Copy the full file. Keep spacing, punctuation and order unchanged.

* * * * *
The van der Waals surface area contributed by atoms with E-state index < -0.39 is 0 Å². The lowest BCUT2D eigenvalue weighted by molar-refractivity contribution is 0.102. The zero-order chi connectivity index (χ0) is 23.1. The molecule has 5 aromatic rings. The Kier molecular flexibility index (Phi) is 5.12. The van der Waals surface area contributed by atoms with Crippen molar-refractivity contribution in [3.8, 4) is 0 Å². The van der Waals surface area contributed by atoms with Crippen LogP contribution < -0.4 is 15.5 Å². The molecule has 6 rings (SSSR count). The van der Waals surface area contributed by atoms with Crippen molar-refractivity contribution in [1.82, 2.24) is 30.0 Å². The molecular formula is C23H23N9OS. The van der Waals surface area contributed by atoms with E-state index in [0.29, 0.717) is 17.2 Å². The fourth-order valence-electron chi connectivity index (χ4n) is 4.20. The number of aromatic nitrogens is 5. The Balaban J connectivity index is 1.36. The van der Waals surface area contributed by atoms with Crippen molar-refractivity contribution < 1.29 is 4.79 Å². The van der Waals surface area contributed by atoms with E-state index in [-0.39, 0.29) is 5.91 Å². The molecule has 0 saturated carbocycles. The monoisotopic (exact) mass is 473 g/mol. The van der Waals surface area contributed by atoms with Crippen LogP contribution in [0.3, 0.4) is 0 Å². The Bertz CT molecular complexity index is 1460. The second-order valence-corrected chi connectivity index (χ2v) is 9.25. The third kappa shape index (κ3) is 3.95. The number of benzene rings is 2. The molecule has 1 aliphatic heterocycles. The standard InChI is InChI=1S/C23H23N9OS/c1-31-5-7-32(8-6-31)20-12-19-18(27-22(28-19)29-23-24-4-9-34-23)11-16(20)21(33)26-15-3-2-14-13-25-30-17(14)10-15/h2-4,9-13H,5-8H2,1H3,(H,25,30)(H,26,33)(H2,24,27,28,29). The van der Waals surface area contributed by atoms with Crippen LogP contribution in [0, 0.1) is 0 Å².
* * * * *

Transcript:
The van der Waals surface area contributed by atoms with E-state index < -0.39 is 0 Å². The lowest BCUT2D eigenvalue weighted by molar-refractivity contribution is 0.102. The zero-order chi connectivity index (χ0) is 23.1. The molecule has 5 aromatic rings. The Kier molecular flexibility index (Phi) is 5.12. The van der Waals surface area contributed by atoms with Crippen molar-refractivity contribution in [3.8, 4) is 0 Å². The van der Waals surface area contributed by atoms with Crippen LogP contribution < -0.4 is 15.5 Å². The molecule has 6 rings (SSSR count). The van der Waals surface area contributed by atoms with Crippen molar-refractivity contribution in [1.82, 2.24) is 30.0 Å². The molecular formula is C23H23N9OS. The van der Waals surface area contributed by atoms with E-state index in [0.29, 0.717) is 17.2 Å². The fourth-order valence-electron chi connectivity index (χ4n) is 4.20. The number of aromatic nitrogens is 5. The Balaban J connectivity index is 1.36. The van der Waals surface area contributed by atoms with Crippen molar-refractivity contribution < 1.29 is 4.79 Å². The van der Waals surface area contributed by atoms with E-state index in [-0.39, 0.29) is 5.91 Å². The molecule has 0 saturated carbocycles. The monoisotopic (exact) mass is 473 g/mol. The van der Waals surface area contributed by atoms with Crippen LogP contribution in [0.3, 0.4) is 0 Å². The Bertz CT molecular complexity index is 1460. The second-order valence-corrected chi connectivity index (χ2v) is 9.25. The third kappa shape index (κ3) is 3.95. The number of benzene rings is 2. The molecule has 1 aliphatic heterocycles. The standard InChI is InChI=1S/C23H23N9OS/c1-31-5-7-32(8-6-31)20-12-19-18(27-22(28-19)29-23-24-4-9-34-23)11-16(20)21(33)26-15-3-2-14-13-25-30-17(14)10-15/h2-4,9-13H,5-8H2,1H3,(H,25,30)(H,26,33)(H2,24,27,28,29). The van der Waals surface area contributed by atoms with Crippen LogP contribution in [0, 0.1) is 0 Å².